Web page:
Halacha Date: 9 Iyar 5782 May 10 2022
The Mishnah in Pirkei Avot (Chapter 1, Mishnah 13) states: “He (Hillel) would say: Whoever does not add shall be gathered, whoever does not learn is worthy of death and whoever uses the crown shall pass.”
Rabbeinu Ovadia of Bartenura explains the phrase “And whoever uses the crown shall pass” refers to one who uses the crown of Torah, the punishment for which is passing away from this world. He then writes as follows: “Additionally, I have heard that the term ‘using the crown’ refers to one who uses Hashem’s ineffable name, the punishment for which is passing on and being lost from the world, i.e. losing one’s share in the World to Come.” This refers to individuals who have learned from the books of the Mekubalim how to use the holy names of Hashem in order to perform supernatural occurrences; such people have no share in the World to Come.
Maran Rabbeinu Ovadia Yosef zt”l has mentioned an incident related to this topic recorded in the Sefer Mitzvot Katan (Mitzvah 3) who writes that once, Rabbeinu Yehuda Ha’Chassid warned his students not to attend the wedding of a certain friend of theirs, for there were bandits on the way and he was concerned that harm would befall them. These students did not heed his warning, for they were well-versed in the holy names and if any harm would befall them, they would immediately be saved by using these names. This is indeed what happened: Robbers attacked them and tried to murder them and steal all of their belongings at which point they uttered Hashem’s ineffable name and the bandits fell dead. Upon returning home after being saved, Rabbeinu Yehuda Ha’Chassid chided them: “What have you done?! You have lost your shares in the World to Come! Your only option is to repent fully and return to that particular place where you were attacked and this time, do not utter Hashem’s name and let yourselves be killed.” Indeed, these students did so and were killed. This story is utterly astounding, for it is completely forbidden for one to go to a dangerous place. Not only does it seem that returning to the dangerous place a second time does not serve as atonement for their sin, it seems that they transgressed another prohibition by giving up their lives for this!
The Tashbetz (Rabbeinu Shimon bar Tzemach, one of the great Rishonim) addresses this question in his commentary on Masechet Berachot (5b) and asks that if going to such a place involved actual danger, what kind of repentance is performing another prohibition? He answers that since the main point of repentance is for one to encounter the same situation one was in when originally having sinned and to overcome one’s inclination and not sin this time around, they therefore had no other choice but to return to the same place in order to pass the test that they were unable to previously. Maran zt”l questions this idea, for in any event, it is still quite difficult to understand how they were permitted to return to that specific place since the Torah states, “And he (man) shall live by them (the commandments of the Torah)” and not die as a result of them, for a man cannot give up his life for something like this! Nothing stands in the way of full repentance and as long as they could not encounter the same situation again, their repentance process is comprised of only remorse and an acceptance never again to return to this sin; actually encountering the same test will be unnecessary. Maran zt”l leaves this question unanswered. This story is also especially surprising, for even when they returned to the place where the bandits were a second time, it seems that they should have uttered Hashem’s ineffable name once again to save themselves from certain death as nothing stands in the way of a life-threatening situation. Indeed, Maran Ha’Chida records in his diary that once, an Arab met him on a forsaken path and wished to kill him and since he was left with no choice, he preempted him and uttered Hashem’s name and killed him first. Without a doubt, this is because one may use the name of Hashem in a life-threatening situation. Thus, we must seriously delve into the story mentioned by the Sefer Mitzvot Katan in order to understand the basis for the ruling of Rabbeinu Yehuda Ha’Chassid.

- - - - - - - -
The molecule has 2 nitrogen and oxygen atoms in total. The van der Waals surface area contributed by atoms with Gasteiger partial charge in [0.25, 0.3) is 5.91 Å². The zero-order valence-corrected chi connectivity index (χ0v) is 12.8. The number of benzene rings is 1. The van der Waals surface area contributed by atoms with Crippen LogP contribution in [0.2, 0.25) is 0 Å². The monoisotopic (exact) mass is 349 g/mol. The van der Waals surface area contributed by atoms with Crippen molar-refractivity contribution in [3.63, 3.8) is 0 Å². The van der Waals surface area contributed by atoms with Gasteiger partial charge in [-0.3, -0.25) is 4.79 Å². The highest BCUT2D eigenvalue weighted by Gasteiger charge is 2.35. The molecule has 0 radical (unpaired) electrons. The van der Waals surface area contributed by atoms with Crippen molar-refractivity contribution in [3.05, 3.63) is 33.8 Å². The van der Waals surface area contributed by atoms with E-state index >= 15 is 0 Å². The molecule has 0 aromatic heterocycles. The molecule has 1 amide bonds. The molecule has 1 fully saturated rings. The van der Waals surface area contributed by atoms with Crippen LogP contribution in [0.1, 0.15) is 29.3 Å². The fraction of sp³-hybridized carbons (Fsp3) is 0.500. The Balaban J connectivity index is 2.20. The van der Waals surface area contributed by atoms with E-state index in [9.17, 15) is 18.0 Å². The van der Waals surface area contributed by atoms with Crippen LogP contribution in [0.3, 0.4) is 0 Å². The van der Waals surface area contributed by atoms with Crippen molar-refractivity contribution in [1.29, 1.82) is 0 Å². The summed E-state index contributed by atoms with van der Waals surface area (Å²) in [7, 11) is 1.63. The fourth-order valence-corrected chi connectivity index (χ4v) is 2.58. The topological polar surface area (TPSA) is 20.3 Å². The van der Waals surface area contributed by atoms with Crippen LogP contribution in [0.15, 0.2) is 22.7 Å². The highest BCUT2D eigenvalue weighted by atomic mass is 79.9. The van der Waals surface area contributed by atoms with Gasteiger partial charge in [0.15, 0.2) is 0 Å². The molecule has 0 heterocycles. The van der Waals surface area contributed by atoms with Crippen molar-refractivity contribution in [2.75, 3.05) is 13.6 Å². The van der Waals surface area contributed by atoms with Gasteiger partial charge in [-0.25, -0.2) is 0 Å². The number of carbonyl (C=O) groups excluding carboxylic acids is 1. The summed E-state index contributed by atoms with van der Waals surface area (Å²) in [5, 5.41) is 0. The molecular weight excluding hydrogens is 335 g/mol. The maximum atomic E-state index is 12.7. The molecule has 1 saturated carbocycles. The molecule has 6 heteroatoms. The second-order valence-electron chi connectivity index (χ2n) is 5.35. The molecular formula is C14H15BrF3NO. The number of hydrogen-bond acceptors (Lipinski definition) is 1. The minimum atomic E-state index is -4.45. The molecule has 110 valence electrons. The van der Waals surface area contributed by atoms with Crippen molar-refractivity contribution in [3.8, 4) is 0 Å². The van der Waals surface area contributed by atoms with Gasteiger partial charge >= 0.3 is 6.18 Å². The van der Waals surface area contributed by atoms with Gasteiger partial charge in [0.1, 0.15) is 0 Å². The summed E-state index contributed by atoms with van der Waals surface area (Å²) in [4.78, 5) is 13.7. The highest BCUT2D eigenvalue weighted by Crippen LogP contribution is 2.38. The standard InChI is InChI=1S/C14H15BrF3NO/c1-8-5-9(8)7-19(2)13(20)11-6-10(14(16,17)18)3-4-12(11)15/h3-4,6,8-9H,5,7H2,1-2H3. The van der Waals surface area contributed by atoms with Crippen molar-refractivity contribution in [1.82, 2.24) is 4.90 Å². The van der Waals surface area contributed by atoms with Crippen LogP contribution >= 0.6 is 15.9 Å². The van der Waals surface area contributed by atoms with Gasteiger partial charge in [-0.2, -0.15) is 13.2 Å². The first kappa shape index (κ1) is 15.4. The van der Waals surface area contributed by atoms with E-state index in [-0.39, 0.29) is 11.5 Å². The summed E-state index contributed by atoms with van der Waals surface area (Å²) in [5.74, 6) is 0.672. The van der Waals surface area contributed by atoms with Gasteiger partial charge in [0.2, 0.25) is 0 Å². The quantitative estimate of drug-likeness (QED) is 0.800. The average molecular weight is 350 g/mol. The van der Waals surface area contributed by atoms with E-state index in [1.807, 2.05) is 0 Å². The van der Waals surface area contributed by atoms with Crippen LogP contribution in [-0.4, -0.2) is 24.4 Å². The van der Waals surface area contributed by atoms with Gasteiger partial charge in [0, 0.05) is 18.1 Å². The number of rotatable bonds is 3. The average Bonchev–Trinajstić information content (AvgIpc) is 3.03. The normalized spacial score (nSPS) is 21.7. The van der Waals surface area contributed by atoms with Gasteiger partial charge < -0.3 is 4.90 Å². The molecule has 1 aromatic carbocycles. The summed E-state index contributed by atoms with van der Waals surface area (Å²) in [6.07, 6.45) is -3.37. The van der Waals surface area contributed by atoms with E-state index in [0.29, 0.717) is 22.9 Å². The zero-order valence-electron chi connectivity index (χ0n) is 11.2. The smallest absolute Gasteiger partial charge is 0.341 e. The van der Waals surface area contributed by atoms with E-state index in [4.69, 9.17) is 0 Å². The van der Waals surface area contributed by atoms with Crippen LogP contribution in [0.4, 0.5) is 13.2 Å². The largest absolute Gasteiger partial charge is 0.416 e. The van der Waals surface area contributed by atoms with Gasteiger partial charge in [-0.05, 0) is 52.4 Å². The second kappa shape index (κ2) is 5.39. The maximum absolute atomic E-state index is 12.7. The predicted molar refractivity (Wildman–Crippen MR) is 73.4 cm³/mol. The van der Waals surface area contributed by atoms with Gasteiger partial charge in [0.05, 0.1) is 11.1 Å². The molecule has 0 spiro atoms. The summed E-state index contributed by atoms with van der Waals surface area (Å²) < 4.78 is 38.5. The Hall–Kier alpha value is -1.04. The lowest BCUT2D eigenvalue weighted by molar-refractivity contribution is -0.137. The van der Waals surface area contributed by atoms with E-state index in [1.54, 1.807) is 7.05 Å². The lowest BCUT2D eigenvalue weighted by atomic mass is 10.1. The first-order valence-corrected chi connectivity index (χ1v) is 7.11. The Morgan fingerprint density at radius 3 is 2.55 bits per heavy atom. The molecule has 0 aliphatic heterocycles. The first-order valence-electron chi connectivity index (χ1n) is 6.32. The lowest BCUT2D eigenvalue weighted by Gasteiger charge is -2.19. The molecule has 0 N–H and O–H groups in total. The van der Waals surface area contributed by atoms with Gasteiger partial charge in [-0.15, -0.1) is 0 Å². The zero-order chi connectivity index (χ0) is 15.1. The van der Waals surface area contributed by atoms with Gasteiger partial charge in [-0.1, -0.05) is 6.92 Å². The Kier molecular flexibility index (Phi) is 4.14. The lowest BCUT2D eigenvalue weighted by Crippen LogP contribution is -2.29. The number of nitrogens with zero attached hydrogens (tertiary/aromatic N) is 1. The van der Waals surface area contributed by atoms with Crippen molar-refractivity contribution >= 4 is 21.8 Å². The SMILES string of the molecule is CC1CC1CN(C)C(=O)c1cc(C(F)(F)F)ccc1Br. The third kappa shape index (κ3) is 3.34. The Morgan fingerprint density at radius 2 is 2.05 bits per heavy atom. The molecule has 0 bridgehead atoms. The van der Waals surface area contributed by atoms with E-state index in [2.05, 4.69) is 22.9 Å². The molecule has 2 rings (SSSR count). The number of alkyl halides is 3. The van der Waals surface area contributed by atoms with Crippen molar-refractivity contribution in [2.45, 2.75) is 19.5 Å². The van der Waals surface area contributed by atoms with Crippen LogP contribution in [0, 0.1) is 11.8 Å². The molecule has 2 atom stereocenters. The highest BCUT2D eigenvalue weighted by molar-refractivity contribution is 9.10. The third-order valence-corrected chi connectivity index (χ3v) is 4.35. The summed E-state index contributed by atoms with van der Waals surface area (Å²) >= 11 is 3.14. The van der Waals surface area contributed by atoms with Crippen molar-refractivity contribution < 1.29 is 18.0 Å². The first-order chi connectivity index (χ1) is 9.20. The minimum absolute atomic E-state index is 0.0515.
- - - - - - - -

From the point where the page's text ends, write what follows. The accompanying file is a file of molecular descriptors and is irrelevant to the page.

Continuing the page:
In any case, this teaches us the severity of using what is commonly referred to as “Practical Kabbalah,” for even if there are individuals nowadays who may know how to use holy names for medical purposes and the like, one should abstain from consulting such witch-doctors who may appear to be Mekubalim and mystical people. One who cherishes his soul should distance himself from such individuals who present themselves as Mekubalim when the extent of their integrity and righteousness is in serious question (“Babas”). Even if in truth they do possess some knowledge about holy names, it is reasonable to say that they are causing great damage by using these names, for this is not child’s play that immediately upon reciting a specific holy name the sick person will be healed immediately; we are dealing with a deep and complex issue and whoever has only slight knowledge of this issue will end up causing much more harm than good. This is besides for the great punishment and wickedness of profaning the name of Hashem in order to promote one’s own name. If an individual requires a blessing for a certain salvation, one should seek out true Torah scholars who are the true authorities of Torah, whom people respect, and whose teachings and paths are logical and understandable, for their prayers will surely be heard by Hashem. Fortunate is one who cleaves to them and reveres them, for doing so is tantamount to cleaving to Hashem’s holy presence.